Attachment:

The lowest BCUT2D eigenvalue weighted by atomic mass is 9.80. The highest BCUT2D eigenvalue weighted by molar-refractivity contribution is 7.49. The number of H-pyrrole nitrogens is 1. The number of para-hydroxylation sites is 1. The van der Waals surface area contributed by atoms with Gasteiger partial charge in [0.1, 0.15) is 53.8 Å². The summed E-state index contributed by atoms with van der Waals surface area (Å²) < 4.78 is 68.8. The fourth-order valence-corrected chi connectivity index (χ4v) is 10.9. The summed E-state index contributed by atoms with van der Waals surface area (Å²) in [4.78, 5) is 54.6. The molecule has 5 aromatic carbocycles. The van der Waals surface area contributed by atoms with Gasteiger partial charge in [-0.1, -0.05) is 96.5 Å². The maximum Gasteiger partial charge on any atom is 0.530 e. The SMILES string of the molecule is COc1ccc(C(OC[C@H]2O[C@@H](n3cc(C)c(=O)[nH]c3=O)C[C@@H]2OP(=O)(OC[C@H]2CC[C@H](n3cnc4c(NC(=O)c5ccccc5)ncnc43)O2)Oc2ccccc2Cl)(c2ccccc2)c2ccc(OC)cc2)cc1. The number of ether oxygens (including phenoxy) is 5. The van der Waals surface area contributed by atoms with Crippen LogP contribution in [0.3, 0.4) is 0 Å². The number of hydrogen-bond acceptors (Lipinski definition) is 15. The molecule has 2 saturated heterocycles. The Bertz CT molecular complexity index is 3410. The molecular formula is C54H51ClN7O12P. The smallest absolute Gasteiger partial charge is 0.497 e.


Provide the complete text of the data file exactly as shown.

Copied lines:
The lowest BCUT2D eigenvalue weighted by atomic mass is 9.80. The highest BCUT2D eigenvalue weighted by molar-refractivity contribution is 7.49. The number of H-pyrrole nitrogens is 1. The number of para-hydroxylation sites is 1. The van der Waals surface area contributed by atoms with Gasteiger partial charge in [0.1, 0.15) is 53.8 Å². The summed E-state index contributed by atoms with van der Waals surface area (Å²) < 4.78 is 68.8. The fourth-order valence-corrected chi connectivity index (χ4v) is 10.9. The summed E-state index contributed by atoms with van der Waals surface area (Å²) in [4.78, 5) is 54.6. The molecule has 5 aromatic carbocycles. The van der Waals surface area contributed by atoms with Gasteiger partial charge in [-0.1, -0.05) is 96.5 Å². The maximum Gasteiger partial charge on any atom is 0.530 e. The SMILES string of the molecule is COc1ccc(C(OC[C@H]2O[C@@H](n3cc(C)c(=O)[nH]c3=O)C[C@@H]2OP(=O)(OC[C@H]2CC[C@H](n3cnc4c(NC(=O)c5ccccc5)ncnc43)O2)Oc2ccccc2Cl)(c2ccccc2)c2ccc(OC)cc2)cc1. The number of ether oxygens (including phenoxy) is 5. The van der Waals surface area contributed by atoms with Crippen LogP contribution in [0.3, 0.4) is 0 Å². The number of hydrogen-bond acceptors (Lipinski definition) is 15. The molecule has 2 saturated heterocycles. The Bertz CT molecular complexity index is 3410. The molecular formula is C54H51ClN7O12P. The smallest absolute Gasteiger partial charge is 0.497 e.